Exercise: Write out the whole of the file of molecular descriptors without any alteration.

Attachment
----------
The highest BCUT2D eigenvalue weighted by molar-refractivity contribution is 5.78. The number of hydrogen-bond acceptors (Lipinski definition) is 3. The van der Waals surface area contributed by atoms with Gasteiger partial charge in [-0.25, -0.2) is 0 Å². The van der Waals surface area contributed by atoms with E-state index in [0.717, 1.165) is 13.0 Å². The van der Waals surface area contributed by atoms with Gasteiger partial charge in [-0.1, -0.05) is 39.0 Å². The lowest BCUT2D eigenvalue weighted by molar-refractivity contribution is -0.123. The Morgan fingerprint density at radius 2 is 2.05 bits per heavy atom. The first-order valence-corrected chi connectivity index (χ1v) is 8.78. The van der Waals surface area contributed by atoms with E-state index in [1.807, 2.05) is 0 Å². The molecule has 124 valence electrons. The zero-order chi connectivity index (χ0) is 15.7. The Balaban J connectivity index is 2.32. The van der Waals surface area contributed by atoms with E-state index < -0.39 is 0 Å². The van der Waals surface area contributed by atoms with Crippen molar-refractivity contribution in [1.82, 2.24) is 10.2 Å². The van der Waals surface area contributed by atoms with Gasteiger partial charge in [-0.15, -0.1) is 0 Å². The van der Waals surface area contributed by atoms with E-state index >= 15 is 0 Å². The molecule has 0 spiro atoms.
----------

The highest BCUT2D eigenvalue weighted by molar-refractivity contribution is 5.78. The number of hydrogen-bond acceptors (Lipinski definition) is 3. The van der Waals surface area contributed by atoms with Gasteiger partial charge in [-0.25, -0.2) is 0 Å². The van der Waals surface area contributed by atoms with E-state index in [0.717, 1.165) is 13.0 Å². The van der Waals surface area contributed by atoms with Gasteiger partial charge in [-0.1, -0.05) is 39.0 Å². The lowest BCUT2D eigenvalue weighted by molar-refractivity contribution is -0.123. The Morgan fingerprint density at radius 2 is 2.05 bits per heavy atom. The first-order valence-corrected chi connectivity index (χ1v) is 8.78. The van der Waals surface area contributed by atoms with E-state index in [1.807, 2.05) is 0 Å². The molecule has 124 valence electrons. The zero-order chi connectivity index (χ0) is 15.7. The Balaban J connectivity index is 2.32. The van der Waals surface area contributed by atoms with E-state index < -0.39 is 0 Å². The van der Waals surface area contributed by atoms with Crippen molar-refractivity contribution in [1.82, 2.24) is 10.2 Å². The van der Waals surface area contributed by atoms with Gasteiger partial charge in [-0.15, -0.1) is 0 Å². The van der Waals surface area contributed by atoms with E-state index >= 15 is 0 Å². The molecule has 0 spiro atoms.